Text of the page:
A rotary dryer, or rotary drum dryer, is a slightly inclined rotating horizontal cylinder that uses a supply of heat to continuously dry a solid material. As the drum rotates, wet solids are fed into the higher end and slowly make their way to the discharge end (lower end). The inside of the dryer includes flights designed to lift and/or mix the material inside. This helps promote heat transfer in the material.
The heat energy for drying is supplied in two basic ways. The first is by heating air or gases and blowing them directly into the drum where they come in contact with the material. This type of drum is called a direct-fired rotary dryer and the hot gas stream either flows in the same direction as the material moving through the drum (co-current flow) or opposite to the material movement (counter-current flow). The second method of heat delivery is by heating the shell of the drum and is called an indirect-fired dryer. This is done using jacket heaters (steam jacketed, etc.) or by encasing the rotating drum in a furnace. Either way, the atmosphere inside the drum is controlled, protecting the material from certain gases.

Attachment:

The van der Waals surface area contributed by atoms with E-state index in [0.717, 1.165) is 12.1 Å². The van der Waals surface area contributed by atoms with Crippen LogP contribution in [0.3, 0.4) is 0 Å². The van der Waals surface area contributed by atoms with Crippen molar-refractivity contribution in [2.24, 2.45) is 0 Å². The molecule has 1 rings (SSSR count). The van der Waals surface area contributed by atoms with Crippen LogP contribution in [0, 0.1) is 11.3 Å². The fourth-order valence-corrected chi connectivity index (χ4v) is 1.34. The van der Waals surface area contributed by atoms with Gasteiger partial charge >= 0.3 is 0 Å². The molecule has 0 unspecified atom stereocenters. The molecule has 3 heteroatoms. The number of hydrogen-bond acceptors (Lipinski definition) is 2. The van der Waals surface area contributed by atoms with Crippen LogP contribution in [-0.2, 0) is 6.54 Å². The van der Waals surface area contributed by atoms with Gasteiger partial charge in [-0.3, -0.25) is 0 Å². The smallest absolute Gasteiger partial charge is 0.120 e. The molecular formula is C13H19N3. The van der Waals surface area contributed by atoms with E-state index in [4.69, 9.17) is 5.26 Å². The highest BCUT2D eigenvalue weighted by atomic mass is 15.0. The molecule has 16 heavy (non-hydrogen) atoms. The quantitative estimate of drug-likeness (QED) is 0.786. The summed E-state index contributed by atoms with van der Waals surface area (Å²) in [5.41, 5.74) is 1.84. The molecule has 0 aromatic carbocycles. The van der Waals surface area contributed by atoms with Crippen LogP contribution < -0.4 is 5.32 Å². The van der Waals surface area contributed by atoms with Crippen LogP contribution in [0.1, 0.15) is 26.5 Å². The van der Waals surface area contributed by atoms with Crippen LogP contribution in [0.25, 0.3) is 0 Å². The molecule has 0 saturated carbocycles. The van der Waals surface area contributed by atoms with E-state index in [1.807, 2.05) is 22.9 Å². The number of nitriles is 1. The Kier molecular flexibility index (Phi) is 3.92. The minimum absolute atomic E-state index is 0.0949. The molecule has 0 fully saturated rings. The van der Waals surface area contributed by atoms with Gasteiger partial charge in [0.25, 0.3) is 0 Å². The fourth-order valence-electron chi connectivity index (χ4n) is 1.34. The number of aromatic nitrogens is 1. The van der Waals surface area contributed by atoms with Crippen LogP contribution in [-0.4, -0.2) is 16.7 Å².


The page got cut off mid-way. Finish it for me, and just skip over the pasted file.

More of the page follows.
Rotary dryers are chosen by industry for their dependability and low cost. Not only are they rugged, but they are also a reliable method for producing consistent product when feedstock may vary. In addition, rotary dryers allow for zones within the drum to perform multiple processes. For example, a single rotary drum may include a zone for drying and a later zone for classifying.
Typical Materials Dried in a Rotary Dryer
- Biomass – Wood Chips, Energy Crops, and Other Materials
- Minerals – Sands, Clays, and Other Minerals
- Sewage Sludge
- Animal Feeds – Cereal Grains, High Protein, Wastes, and By-Products
- Foods – Cereals, Fruits and Vegetables, Starches, and more
- Plastics – Pellets, Resin, PET, Waste
- Powders – Pigments, Chemicals, Powdered Foods, Starches